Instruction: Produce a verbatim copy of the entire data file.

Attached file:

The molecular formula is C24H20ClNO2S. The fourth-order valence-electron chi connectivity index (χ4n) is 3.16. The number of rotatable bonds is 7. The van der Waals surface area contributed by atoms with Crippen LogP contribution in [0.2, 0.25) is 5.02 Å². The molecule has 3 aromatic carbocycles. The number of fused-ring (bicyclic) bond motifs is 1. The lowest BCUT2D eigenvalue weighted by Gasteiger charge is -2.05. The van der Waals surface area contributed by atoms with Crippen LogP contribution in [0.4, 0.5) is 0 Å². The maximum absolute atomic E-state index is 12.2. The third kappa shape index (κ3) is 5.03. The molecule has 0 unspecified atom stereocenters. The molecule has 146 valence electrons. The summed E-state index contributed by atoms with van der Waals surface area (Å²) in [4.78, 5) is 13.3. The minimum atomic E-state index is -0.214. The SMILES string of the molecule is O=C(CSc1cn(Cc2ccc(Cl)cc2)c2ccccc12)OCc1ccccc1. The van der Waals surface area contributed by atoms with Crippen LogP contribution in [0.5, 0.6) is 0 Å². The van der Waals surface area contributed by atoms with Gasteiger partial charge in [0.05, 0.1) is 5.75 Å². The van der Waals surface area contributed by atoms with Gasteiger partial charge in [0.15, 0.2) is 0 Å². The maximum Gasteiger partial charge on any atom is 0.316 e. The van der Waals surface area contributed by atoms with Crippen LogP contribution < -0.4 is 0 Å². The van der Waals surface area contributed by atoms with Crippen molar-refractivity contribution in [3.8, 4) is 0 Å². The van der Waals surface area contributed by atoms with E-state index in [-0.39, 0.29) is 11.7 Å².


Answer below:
The molecular formula is C24H20ClNO2S. The fourth-order valence-electron chi connectivity index (χ4n) is 3.16. The number of rotatable bonds is 7. The van der Waals surface area contributed by atoms with Crippen LogP contribution in [0.2, 0.25) is 5.02 Å². The molecule has 3 aromatic carbocycles. The number of fused-ring (bicyclic) bond motifs is 1. The lowest BCUT2D eigenvalue weighted by Gasteiger charge is -2.05. The van der Waals surface area contributed by atoms with Crippen LogP contribution in [0.4, 0.5) is 0 Å². The maximum absolute atomic E-state index is 12.2. The third kappa shape index (κ3) is 5.03. The molecule has 0 unspecified atom stereocenters. The molecule has 146 valence electrons. The summed E-state index contributed by atoms with van der Waals surface area (Å²) in [4.78, 5) is 13.3. The minimum atomic E-state index is -0.214. The SMILES string of the molecule is O=C(CSc1cn(Cc2ccc(Cl)cc2)c2ccccc12)OCc1ccccc1. The van der Waals surface area contributed by atoms with Crippen LogP contribution in [0.5, 0.6) is 0 Å². The van der Waals surface area contributed by atoms with Gasteiger partial charge in [0.05, 0.1) is 5.75 Å². The van der Waals surface area contributed by atoms with Gasteiger partial charge in [0.15, 0.2) is 0 Å². The maximum Gasteiger partial charge on any atom is 0.316 e. The van der Waals surface area contributed by atoms with Crippen LogP contribution < -0.4 is 0 Å². The van der Waals surface area contributed by atoms with Crippen molar-refractivity contribution in [3.8, 4) is 0 Å². The van der Waals surface area contributed by atoms with E-state index in [-0.39, 0.29) is 11.7 Å².